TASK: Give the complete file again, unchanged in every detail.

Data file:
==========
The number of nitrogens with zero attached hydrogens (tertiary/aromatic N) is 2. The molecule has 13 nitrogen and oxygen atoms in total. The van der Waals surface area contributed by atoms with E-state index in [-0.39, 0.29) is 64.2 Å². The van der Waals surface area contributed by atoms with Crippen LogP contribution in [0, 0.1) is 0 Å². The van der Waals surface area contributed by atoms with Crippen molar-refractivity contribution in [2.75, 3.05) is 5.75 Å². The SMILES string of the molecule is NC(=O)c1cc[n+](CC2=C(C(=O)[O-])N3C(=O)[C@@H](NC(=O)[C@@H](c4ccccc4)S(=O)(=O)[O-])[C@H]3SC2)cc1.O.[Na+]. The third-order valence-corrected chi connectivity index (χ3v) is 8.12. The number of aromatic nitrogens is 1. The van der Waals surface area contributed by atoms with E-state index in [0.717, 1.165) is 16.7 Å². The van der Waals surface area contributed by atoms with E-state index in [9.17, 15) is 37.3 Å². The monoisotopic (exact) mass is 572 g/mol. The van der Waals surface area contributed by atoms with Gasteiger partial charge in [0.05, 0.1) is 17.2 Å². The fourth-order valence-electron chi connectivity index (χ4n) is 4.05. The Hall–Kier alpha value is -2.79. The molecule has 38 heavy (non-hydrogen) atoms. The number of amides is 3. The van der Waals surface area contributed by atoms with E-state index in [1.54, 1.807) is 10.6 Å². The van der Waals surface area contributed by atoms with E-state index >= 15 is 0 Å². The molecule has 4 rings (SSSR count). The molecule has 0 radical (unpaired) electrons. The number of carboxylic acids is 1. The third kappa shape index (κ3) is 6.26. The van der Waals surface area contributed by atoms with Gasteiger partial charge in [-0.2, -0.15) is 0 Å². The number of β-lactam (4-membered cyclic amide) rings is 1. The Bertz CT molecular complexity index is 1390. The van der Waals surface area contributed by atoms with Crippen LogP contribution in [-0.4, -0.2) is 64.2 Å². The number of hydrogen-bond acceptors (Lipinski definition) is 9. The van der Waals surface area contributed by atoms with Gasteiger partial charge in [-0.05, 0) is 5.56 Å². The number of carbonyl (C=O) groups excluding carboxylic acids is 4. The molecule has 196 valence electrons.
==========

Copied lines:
The number of nitrogens with zero attached hydrogens (tertiary/aromatic N) is 2. The molecule has 13 nitrogen and oxygen atoms in total. The van der Waals surface area contributed by atoms with E-state index in [-0.39, 0.29) is 64.2 Å². The van der Waals surface area contributed by atoms with Crippen LogP contribution in [0, 0.1) is 0 Å². The van der Waals surface area contributed by atoms with Crippen molar-refractivity contribution in [2.75, 3.05) is 5.75 Å². The SMILES string of the molecule is NC(=O)c1cc[n+](CC2=C(C(=O)[O-])N3C(=O)[C@@H](NC(=O)[C@@H](c4ccccc4)S(=O)(=O)[O-])[C@H]3SC2)cc1.O.[Na+]. The third-order valence-corrected chi connectivity index (χ3v) is 8.12. The number of aromatic nitrogens is 1. The van der Waals surface area contributed by atoms with E-state index in [0.717, 1.165) is 16.7 Å². The van der Waals surface area contributed by atoms with E-state index in [9.17, 15) is 37.3 Å². The monoisotopic (exact) mass is 572 g/mol. The van der Waals surface area contributed by atoms with Gasteiger partial charge in [0.05, 0.1) is 17.2 Å². The fourth-order valence-electron chi connectivity index (χ4n) is 4.05. The Hall–Kier alpha value is -2.79. The molecule has 38 heavy (non-hydrogen) atoms. The number of amides is 3. The van der Waals surface area contributed by atoms with E-state index in [1.54, 1.807) is 10.6 Å². The van der Waals surface area contributed by atoms with E-state index >= 15 is 0 Å². The molecule has 4 rings (SSSR count). The molecule has 0 radical (unpaired) electrons. The number of carboxylic acids is 1. The third kappa shape index (κ3) is 6.26. The van der Waals surface area contributed by atoms with Gasteiger partial charge in [-0.2, -0.15) is 0 Å². The number of β-lactam (4-membered cyclic amide) rings is 1. The Bertz CT molecular complexity index is 1390. The van der Waals surface area contributed by atoms with Crippen LogP contribution in [-0.4, -0.2) is 64.2 Å². The number of hydrogen-bond acceptors (Lipinski definition) is 9. The van der Waals surface area contributed by atoms with Gasteiger partial charge in [-0.05, 0) is 5.56 Å². The number of carbonyl (C=O) groups excluding carboxylic acids is 4. The molecule has 196 valence electrons.